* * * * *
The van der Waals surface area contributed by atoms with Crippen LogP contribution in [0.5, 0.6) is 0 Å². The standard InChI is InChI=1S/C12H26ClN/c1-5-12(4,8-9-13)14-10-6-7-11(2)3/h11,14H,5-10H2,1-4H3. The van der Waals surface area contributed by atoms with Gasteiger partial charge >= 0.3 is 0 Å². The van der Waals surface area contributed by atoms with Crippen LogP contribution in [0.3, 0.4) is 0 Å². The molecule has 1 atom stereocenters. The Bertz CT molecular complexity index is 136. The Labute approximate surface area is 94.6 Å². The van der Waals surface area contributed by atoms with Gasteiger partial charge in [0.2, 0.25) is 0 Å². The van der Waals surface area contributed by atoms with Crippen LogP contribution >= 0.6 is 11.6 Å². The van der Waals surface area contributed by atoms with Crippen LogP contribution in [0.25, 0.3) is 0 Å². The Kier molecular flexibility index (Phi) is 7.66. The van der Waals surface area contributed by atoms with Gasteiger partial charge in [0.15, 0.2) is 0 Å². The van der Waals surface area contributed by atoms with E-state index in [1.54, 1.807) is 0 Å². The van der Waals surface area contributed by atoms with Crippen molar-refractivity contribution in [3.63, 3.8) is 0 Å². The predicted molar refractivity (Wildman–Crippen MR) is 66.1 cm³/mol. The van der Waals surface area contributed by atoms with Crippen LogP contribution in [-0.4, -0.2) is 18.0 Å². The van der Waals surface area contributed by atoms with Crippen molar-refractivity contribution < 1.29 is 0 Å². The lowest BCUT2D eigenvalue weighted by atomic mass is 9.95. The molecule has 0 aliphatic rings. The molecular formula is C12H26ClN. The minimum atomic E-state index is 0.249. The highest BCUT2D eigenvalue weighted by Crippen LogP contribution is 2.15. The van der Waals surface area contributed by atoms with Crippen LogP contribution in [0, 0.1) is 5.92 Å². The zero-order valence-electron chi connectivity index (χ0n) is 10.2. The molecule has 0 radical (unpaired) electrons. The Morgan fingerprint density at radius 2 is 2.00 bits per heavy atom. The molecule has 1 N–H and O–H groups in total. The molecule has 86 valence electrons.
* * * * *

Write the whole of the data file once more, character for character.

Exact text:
The van der Waals surface area contributed by atoms with Crippen LogP contribution in [0.5, 0.6) is 0 Å². The standard InChI is InChI=1S/C12H26ClN/c1-5-12(4,8-9-13)14-10-6-7-11(2)3/h11,14H,5-10H2,1-4H3. The van der Waals surface area contributed by atoms with Gasteiger partial charge >= 0.3 is 0 Å². The van der Waals surface area contributed by atoms with Crippen LogP contribution in [0.3, 0.4) is 0 Å². The molecule has 1 atom stereocenters. The Bertz CT molecular complexity index is 136. The Labute approximate surface area is 94.6 Å². The van der Waals surface area contributed by atoms with Gasteiger partial charge in [0.2, 0.25) is 0 Å². The van der Waals surface area contributed by atoms with Crippen LogP contribution >= 0.6 is 11.6 Å². The van der Waals surface area contributed by atoms with Crippen LogP contribution in [0.25, 0.3) is 0 Å². The Kier molecular flexibility index (Phi) is 7.66. The van der Waals surface area contributed by atoms with Gasteiger partial charge in [0.15, 0.2) is 0 Å². The van der Waals surface area contributed by atoms with E-state index in [1.54, 1.807) is 0 Å². The van der Waals surface area contributed by atoms with Crippen molar-refractivity contribution in [3.63, 3.8) is 0 Å². The predicted molar refractivity (Wildman–Crippen MR) is 66.1 cm³/mol. The van der Waals surface area contributed by atoms with Crippen LogP contribution in [-0.4, -0.2) is 18.0 Å². The van der Waals surface area contributed by atoms with Crippen molar-refractivity contribution < 1.29 is 0 Å². The lowest BCUT2D eigenvalue weighted by atomic mass is 9.95. The molecule has 0 aliphatic rings. The molecular formula is C12H26ClN. The minimum atomic E-state index is 0.249. The highest BCUT2D eigenvalue weighted by Crippen LogP contribution is 2.15. The van der Waals surface area contributed by atoms with Crippen LogP contribution in [0, 0.1) is 5.92 Å². The zero-order valence-electron chi connectivity index (χ0n) is 10.2. The molecule has 0 radical (unpaired) electrons. The Morgan fingerprint density at radius 2 is 2.00 bits per heavy atom. The molecule has 1 N–H and O–H groups in total. The molecule has 86 valence electrons.